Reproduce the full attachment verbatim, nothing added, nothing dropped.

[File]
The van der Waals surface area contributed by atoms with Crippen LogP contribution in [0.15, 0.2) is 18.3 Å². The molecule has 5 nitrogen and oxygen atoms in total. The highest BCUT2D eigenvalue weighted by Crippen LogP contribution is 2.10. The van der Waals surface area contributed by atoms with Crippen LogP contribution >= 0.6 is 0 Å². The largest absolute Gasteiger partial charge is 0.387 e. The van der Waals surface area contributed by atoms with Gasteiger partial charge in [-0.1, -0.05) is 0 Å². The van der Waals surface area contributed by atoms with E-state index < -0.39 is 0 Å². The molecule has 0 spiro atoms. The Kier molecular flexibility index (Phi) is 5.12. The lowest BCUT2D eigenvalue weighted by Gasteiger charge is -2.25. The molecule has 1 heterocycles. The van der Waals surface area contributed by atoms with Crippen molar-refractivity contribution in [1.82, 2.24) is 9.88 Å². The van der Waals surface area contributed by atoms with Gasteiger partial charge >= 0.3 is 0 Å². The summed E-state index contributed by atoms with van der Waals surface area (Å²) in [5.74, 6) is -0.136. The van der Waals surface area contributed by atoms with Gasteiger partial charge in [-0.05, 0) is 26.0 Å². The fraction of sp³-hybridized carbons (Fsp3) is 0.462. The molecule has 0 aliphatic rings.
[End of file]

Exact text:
The van der Waals surface area contributed by atoms with Crippen LogP contribution in [0.15, 0.2) is 18.3 Å². The molecule has 5 nitrogen and oxygen atoms in total. The highest BCUT2D eigenvalue weighted by Crippen LogP contribution is 2.10. The van der Waals surface area contributed by atoms with Crippen LogP contribution >= 0.6 is 0 Å². The largest absolute Gasteiger partial charge is 0.387 e. The van der Waals surface area contributed by atoms with Gasteiger partial charge in [-0.1, -0.05) is 0 Å². The van der Waals surface area contributed by atoms with E-state index < -0.39 is 0 Å². The molecule has 0 spiro atoms. The Kier molecular flexibility index (Phi) is 5.12. The lowest BCUT2D eigenvalue weighted by Gasteiger charge is -2.25. The molecule has 1 heterocycles. The van der Waals surface area contributed by atoms with Crippen molar-refractivity contribution in [1.82, 2.24) is 9.88 Å². The van der Waals surface area contributed by atoms with Gasteiger partial charge >= 0.3 is 0 Å². The summed E-state index contributed by atoms with van der Waals surface area (Å²) in [5.74, 6) is -0.136. The van der Waals surface area contributed by atoms with Gasteiger partial charge in [-0.05, 0) is 26.0 Å². The fraction of sp³-hybridized carbons (Fsp3) is 0.462. The molecule has 0 aliphatic rings.